Tag Archives: porn

What is the Purpose of the Internet?

Avenue Q is a wildly popular show which has run all over the world. It is the story of Princeton, a bright-eyed college grad who comes to New York City with big dreams and a tiny bank account. Poor Princeton quickly finds out that the only place he can afford to live is on Avenue Q. The neighbors seem harmless enough, so why not take a chance? Brian is an out-of-work comedian engaged to therapist Christmas Eve. Nicky is a complete slacker with a big heart who is roomies with Republican investment banker Rod. Trekkie is addicted to the Internet… and porn. Kate, the Kindergarten teaching assistant, is sweet and naive. Princeton and the gang sail through the entire show struggling to find jobs, dates and their purpose in life.

JobbeJoe created a fantastic music video to go along with this fun song, and included many characters and backdrops from World of Warcraft. It’s very well put together – nearly seamless. However, I didn’t only embed this particular video for the laughs it is sure to bring. If you really listen to what is being said, you’ll see how true it really is.

The Internet is not “for porn” as Trekkie claims. Many older people who do not use the ‘net regularly actually assume that connecting to a website will result in being faced with all sorts of dirty things. Yes… there is porn online. Yes… it can be found quite easily. However, WE all know that’s not what it’s all about.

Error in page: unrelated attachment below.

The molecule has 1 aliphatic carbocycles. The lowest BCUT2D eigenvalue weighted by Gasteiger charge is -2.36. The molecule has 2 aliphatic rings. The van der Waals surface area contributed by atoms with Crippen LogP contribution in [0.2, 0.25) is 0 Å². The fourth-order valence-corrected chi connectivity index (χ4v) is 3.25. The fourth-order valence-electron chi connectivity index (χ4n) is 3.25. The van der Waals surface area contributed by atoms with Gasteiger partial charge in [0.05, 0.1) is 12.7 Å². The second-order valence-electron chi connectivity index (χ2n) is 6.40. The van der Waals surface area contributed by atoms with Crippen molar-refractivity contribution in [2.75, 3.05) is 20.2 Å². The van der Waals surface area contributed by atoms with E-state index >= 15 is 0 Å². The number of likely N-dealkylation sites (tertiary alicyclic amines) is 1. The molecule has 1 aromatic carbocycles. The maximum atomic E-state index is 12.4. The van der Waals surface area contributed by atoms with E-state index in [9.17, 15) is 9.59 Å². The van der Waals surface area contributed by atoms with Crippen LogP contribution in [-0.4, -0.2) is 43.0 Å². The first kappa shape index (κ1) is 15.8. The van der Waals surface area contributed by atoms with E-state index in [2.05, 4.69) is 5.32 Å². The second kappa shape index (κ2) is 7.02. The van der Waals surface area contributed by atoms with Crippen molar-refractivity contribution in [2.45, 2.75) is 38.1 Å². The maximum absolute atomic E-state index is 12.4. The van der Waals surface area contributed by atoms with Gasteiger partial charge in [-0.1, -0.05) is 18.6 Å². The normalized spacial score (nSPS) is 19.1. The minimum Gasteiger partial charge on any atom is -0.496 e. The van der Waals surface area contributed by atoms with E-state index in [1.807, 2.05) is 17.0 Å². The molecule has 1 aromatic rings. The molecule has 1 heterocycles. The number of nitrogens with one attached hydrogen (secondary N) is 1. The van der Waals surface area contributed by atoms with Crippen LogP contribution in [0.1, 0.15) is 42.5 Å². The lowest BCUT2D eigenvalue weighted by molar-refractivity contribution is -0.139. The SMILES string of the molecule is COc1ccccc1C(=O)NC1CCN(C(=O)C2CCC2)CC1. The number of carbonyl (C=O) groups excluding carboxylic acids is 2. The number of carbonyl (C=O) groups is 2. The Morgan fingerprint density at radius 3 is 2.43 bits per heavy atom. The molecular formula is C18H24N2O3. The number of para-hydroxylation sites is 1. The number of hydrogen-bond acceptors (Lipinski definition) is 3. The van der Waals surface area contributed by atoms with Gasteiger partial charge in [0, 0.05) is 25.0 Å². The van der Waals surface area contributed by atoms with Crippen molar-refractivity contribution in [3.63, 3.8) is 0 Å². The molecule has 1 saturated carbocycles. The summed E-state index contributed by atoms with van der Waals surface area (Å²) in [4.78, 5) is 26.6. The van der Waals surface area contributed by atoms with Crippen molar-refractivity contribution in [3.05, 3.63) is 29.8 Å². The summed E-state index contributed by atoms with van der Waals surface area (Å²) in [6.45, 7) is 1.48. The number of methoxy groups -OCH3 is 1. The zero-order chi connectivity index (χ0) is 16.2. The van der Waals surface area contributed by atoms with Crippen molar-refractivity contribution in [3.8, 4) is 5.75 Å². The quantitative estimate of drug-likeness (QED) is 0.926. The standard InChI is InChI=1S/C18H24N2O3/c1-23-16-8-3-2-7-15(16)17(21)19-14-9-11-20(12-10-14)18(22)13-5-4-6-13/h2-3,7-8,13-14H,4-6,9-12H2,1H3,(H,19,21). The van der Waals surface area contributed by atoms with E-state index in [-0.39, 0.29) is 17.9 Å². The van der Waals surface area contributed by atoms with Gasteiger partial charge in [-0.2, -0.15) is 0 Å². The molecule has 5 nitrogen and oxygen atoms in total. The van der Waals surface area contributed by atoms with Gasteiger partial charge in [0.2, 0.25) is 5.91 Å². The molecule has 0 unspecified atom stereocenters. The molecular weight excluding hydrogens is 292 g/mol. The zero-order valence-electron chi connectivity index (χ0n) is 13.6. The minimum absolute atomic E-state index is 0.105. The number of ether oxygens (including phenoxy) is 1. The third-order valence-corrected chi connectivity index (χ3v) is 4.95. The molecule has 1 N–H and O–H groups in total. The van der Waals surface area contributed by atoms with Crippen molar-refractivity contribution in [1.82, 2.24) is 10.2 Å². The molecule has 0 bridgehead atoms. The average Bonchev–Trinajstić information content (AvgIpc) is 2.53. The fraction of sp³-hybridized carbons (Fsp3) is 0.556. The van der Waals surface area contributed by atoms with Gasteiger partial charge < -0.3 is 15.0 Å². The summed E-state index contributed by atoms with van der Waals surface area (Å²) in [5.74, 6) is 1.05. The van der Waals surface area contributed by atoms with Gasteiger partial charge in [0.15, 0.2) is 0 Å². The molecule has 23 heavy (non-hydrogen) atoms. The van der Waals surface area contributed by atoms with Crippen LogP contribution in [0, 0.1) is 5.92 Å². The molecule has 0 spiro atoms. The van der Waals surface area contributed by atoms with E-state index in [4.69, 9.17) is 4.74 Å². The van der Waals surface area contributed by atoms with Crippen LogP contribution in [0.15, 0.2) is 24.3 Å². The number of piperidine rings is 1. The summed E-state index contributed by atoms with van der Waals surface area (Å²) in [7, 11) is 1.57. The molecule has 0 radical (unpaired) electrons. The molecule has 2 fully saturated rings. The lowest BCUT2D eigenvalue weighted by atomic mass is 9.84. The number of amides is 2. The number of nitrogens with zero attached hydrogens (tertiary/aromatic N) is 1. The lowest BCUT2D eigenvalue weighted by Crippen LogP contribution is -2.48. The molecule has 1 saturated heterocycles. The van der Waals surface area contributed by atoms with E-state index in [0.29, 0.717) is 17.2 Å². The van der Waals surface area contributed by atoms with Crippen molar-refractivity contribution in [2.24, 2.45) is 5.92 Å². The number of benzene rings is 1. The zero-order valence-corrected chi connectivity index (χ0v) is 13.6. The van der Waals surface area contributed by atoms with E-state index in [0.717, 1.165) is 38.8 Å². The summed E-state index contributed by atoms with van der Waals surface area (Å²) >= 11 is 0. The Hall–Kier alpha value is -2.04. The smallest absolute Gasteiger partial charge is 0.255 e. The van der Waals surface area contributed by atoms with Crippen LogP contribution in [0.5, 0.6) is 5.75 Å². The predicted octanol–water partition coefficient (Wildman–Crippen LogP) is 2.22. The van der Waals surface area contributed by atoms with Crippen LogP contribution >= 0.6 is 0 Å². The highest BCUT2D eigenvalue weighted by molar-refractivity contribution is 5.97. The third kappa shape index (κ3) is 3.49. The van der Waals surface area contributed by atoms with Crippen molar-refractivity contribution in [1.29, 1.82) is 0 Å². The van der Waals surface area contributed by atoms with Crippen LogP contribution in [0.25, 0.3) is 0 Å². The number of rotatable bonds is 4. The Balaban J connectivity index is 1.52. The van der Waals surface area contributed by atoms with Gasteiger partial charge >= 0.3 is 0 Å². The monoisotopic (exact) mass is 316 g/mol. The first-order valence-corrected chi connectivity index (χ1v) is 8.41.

The Internet is a gateway to information. You can find anything your heart desires online, from health care reform to taxation and politics… to porn. I’m not sure where the hell I was going with that though. No matter what I say, all of you will jump to remind me that “The Internet is for Porn!”

Enjoy the video.

Gnomedex Sex

Susan Mernit wants to talk about sex at Gnomedex:

I’m going to be talking about sex and relationships at Gnomedex this year–specifically about the bloggers, vbloggers, podcasters and photographers who are using Web 2.0 tools to give voice to their longings and experiences with a vitality unmatched since the Victorian era and the communities forming around these topics. This isn’t a talk about porn, though much of this work is erotic; it’s a talk about how digital identities (masked and cloaked in many cases) have enabled regular people–many of them geeks–to build a frank and authentic shadow world focused on free expression, sharing, and sexual celebration–and to connect with one another.

This is going to be an interesting discussion. Albeit an awkard one with my parents in the room. I still remember “the talk.”